September 15, 2022
Poultry producers and industry stakeholders gathered in Atlanta for the Avian Influenza Lessons Learned conference on August 30- 31 in Atlanta, GA.
Federal and state officials, affected producers and industry leaders provided data analysis, recommendations, and insights on many HPAI issues. The conference was sponsored by USPOULTRY, USDA, United Egg Producers, National Chicken Council, National Turkey Federation and the US Poultry & Egg Export Council.
APHIS pointed out some key themes related to this year’s outbreak, including that some facilities with very high levels of biosecurity have been affected. Exposure to wild waterfowl or their droppings continues to be a extreme risk. Building maintenance and repairs to barns need to be addressed immediately. Reassess lines of separation (LOS), focus on how employees cross between them and adjust as necessary to protect your flocks.
Based on whole genome sequencing (WGS), 85 percent of the detections are from point source introductions from wild birds, not farm-to-farm spread. The virus has been detected in 2240 wild bird samples in 44 states. There have also been detections in 10 different species of mammals in 11 states. Wildlife Services intends to sample over 29,000 birds in the 2022/2023 season.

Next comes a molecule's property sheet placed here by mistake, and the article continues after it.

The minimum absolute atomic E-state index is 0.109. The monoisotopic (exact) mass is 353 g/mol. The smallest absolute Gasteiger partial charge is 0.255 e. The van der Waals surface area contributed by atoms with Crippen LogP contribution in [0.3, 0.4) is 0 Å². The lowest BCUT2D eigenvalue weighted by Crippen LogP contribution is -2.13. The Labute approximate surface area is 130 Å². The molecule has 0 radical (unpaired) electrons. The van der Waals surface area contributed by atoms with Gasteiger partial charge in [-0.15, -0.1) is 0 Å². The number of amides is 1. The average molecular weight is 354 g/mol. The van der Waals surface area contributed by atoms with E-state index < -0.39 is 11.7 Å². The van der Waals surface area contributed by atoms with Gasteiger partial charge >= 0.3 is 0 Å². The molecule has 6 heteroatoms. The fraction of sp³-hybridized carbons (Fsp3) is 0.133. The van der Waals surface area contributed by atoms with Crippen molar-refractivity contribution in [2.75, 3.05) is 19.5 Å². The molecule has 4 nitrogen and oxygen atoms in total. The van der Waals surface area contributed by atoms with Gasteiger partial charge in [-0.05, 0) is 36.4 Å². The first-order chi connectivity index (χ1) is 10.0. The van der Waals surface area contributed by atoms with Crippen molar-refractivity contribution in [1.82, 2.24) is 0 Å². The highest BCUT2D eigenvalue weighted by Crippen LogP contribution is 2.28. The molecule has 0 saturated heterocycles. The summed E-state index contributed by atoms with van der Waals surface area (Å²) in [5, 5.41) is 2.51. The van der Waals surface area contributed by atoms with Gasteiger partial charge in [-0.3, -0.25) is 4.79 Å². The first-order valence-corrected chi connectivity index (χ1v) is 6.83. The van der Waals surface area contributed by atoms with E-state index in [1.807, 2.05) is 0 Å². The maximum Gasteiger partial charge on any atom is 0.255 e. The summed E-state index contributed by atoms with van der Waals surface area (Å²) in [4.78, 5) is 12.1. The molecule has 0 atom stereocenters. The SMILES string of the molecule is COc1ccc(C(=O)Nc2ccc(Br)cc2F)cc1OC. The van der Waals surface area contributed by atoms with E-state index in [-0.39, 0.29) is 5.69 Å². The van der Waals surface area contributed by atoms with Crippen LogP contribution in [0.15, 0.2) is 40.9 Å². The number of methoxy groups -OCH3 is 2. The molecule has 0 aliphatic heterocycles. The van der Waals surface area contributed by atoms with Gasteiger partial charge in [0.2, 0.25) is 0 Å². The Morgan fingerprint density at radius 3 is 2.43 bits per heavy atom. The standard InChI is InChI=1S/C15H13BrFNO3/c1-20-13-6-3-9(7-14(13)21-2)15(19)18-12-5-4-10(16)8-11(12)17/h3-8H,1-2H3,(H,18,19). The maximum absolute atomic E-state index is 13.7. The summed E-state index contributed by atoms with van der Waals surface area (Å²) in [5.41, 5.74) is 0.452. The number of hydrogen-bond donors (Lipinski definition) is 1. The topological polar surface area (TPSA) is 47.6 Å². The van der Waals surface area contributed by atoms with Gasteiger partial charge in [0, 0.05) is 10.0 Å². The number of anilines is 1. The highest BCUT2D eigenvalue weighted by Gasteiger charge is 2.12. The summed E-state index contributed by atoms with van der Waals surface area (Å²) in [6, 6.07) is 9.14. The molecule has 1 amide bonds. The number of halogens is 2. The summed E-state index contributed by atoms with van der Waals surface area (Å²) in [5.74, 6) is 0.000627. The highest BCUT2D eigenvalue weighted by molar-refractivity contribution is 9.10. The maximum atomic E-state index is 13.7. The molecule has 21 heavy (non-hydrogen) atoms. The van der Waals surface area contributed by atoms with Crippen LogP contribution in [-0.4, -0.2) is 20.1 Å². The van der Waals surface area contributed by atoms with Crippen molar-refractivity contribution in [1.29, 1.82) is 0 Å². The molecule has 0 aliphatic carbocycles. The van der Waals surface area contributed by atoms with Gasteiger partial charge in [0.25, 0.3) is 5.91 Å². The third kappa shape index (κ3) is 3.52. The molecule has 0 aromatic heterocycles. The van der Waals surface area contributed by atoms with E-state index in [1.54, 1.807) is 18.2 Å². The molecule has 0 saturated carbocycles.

Based on early epidemiology in the outbreak, workers are the most common risk factors for bringing the virus into a facility. Feed delivery is the most common visitor to the farms.
Some key vulnerabilities pointed out in multiple presentations include: Use of temporary help, contract crews, or family members not familiar with the biosecurity plan; inadequate cleaning and disinfecting of shared equipment; rendering trucks entering the perimeter buffer zone (PBA); equipment and vehicles washed inside the PBA; inappropriate placement and use of LOS; feed spills not cleaned up immediately; and discrepancies between the biosecurity plan and onsite practices. APHIS recommends a preparedness audit of all biosecurity plans, focusing on how the virus could get onto a farm. Identify the biosecurity gaps and resolve them as appropriate. Now is the time to reevaluate biosecurity plans and focus on how it is being implemented on the farm.
In addition to a biosecurity plan, every farm should have a response plan that addresses several key needs in case HPAI is found: Depopulation, disposal, site security, sources of materials, and sources for extra personnel. As the response plan is developed, start with plan A, and prepare backup plans B and C, as circumstances will change unexpectedly if your farm becomes affected. Producers that do not have a plan for disposing of the birds and eggs that has been previously discussed with the state veterinarian, will be setting themselves up for failure. Now is the time to prepare as the virus load in the environment is increasing. Biosecurity is a farm’s best defense.
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